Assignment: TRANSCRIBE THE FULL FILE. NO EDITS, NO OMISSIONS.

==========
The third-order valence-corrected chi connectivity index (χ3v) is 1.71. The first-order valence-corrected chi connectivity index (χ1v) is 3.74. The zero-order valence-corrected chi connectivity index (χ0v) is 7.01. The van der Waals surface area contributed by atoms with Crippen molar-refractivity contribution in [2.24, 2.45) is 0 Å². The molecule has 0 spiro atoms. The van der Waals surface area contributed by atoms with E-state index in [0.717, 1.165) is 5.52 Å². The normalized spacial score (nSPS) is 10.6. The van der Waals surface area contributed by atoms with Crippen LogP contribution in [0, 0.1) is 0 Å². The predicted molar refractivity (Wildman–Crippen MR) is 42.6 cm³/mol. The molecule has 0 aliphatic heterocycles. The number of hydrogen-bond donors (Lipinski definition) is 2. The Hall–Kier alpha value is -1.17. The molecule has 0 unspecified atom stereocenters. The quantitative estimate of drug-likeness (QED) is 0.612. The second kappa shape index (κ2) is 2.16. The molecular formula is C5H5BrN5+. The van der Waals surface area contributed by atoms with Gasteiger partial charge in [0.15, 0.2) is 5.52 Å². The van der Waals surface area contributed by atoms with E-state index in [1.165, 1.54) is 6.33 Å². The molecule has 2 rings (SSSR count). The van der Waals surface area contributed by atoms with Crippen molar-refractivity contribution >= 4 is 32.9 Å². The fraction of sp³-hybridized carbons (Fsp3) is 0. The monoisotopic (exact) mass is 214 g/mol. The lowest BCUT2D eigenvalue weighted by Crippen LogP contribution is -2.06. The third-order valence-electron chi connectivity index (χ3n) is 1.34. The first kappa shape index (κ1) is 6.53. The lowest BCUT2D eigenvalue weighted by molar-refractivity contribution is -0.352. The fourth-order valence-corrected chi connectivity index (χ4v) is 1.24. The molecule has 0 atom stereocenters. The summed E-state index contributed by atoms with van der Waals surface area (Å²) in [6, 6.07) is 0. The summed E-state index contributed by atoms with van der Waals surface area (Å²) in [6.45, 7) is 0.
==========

The third-order valence-corrected chi connectivity index (χ3v) is 1.71. The first-order valence-corrected chi connectivity index (χ1v) is 3.74. The zero-order valence-corrected chi connectivity index (χ0v) is 7.01. The van der Waals surface area contributed by atoms with Crippen molar-refractivity contribution in [2.24, 2.45) is 0 Å². The molecule has 0 spiro atoms. The van der Waals surface area contributed by atoms with E-state index in [0.717, 1.165) is 5.52 Å². The normalized spacial score (nSPS) is 10.6. The van der Waals surface area contributed by atoms with Crippen LogP contribution in [0, 0.1) is 0 Å². The predicted molar refractivity (Wildman–Crippen MR) is 42.6 cm³/mol. The molecule has 0 aliphatic heterocycles. The number of hydrogen-bond donors (Lipinski definition) is 2. The Hall–Kier alpha value is -1.17. The molecule has 0 unspecified atom stereocenters. The quantitative estimate of drug-likeness (QED) is 0.612. The second kappa shape index (κ2) is 2.16. The molecular formula is C5H5BrN5+. The van der Waals surface area contributed by atoms with Gasteiger partial charge in [0.15, 0.2) is 5.52 Å². The van der Waals surface area contributed by atoms with E-state index in [1.165, 1.54) is 6.33 Å². The molecule has 2 rings (SSSR count). The van der Waals surface area contributed by atoms with Crippen molar-refractivity contribution >= 4 is 32.9 Å². The fraction of sp³-hybridized carbons (Fsp3) is 0. The monoisotopic (exact) mass is 214 g/mol. The lowest BCUT2D eigenvalue weighted by Crippen LogP contribution is -2.06. The third-order valence-electron chi connectivity index (χ3n) is 1.34. The first kappa shape index (κ1) is 6.53. The lowest BCUT2D eigenvalue weighted by molar-refractivity contribution is -0.352. The fourth-order valence-corrected chi connectivity index (χ4v) is 1.24. The molecule has 0 atom stereocenters. The summed E-state index contributed by atoms with van der Waals surface area (Å²) in [6, 6.07) is 0. The summed E-state index contributed by atoms with van der Waals surface area (Å²) in [6.45, 7) is 0.